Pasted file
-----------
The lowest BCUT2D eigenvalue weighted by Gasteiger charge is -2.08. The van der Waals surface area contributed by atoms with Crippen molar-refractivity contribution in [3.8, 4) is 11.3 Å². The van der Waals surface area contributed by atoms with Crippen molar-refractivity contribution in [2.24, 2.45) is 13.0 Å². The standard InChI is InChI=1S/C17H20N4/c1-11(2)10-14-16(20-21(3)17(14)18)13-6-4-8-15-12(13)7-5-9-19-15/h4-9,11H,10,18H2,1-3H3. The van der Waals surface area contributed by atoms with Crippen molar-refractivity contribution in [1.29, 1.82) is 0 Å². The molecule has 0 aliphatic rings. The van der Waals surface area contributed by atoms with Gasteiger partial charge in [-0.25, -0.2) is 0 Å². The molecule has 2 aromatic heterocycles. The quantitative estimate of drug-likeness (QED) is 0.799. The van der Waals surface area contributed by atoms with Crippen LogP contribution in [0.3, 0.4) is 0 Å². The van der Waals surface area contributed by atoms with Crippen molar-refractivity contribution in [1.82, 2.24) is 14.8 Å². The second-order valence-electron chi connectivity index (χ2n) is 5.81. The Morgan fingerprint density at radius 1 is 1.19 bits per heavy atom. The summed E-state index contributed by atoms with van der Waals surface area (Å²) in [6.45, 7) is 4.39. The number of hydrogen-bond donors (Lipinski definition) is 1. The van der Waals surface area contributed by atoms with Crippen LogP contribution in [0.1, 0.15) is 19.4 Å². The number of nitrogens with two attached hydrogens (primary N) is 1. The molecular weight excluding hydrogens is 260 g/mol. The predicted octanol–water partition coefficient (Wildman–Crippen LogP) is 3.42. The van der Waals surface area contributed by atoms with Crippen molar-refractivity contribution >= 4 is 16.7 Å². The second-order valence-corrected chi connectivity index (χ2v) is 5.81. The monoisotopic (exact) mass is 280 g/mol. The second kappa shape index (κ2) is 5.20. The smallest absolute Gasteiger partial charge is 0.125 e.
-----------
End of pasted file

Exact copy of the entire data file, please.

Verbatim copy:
The lowest BCUT2D eigenvalue weighted by Gasteiger charge is -2.08. The van der Waals surface area contributed by atoms with Crippen molar-refractivity contribution in [3.8, 4) is 11.3 Å². The van der Waals surface area contributed by atoms with Crippen molar-refractivity contribution in [2.24, 2.45) is 13.0 Å². The standard InChI is InChI=1S/C17H20N4/c1-11(2)10-14-16(20-21(3)17(14)18)13-6-4-8-15-12(13)7-5-9-19-15/h4-9,11H,10,18H2,1-3H3. The van der Waals surface area contributed by atoms with Crippen molar-refractivity contribution in [1.29, 1.82) is 0 Å². The molecule has 0 aliphatic rings. The van der Waals surface area contributed by atoms with Gasteiger partial charge in [-0.25, -0.2) is 0 Å². The molecule has 2 aromatic heterocycles. The quantitative estimate of drug-likeness (QED) is 0.799. The van der Waals surface area contributed by atoms with Crippen LogP contribution in [0.3, 0.4) is 0 Å². The van der Waals surface area contributed by atoms with Crippen molar-refractivity contribution in [1.82, 2.24) is 14.8 Å². The second-order valence-electron chi connectivity index (χ2n) is 5.81. The Morgan fingerprint density at radius 1 is 1.19 bits per heavy atom. The summed E-state index contributed by atoms with van der Waals surface area (Å²) in [6.45, 7) is 4.39. The number of hydrogen-bond donors (Lipinski definition) is 1. The van der Waals surface area contributed by atoms with Crippen LogP contribution in [0.1, 0.15) is 19.4 Å². The number of nitrogens with two attached hydrogens (primary N) is 1. The molecular weight excluding hydrogens is 260 g/mol. The predicted octanol–water partition coefficient (Wildman–Crippen LogP) is 3.42. The van der Waals surface area contributed by atoms with Crippen molar-refractivity contribution >= 4 is 16.7 Å². The second-order valence-corrected chi connectivity index (χ2v) is 5.81. The monoisotopic (exact) mass is 280 g/mol. The second kappa shape index (κ2) is 5.20. The smallest absolute Gasteiger partial charge is 0.125 e.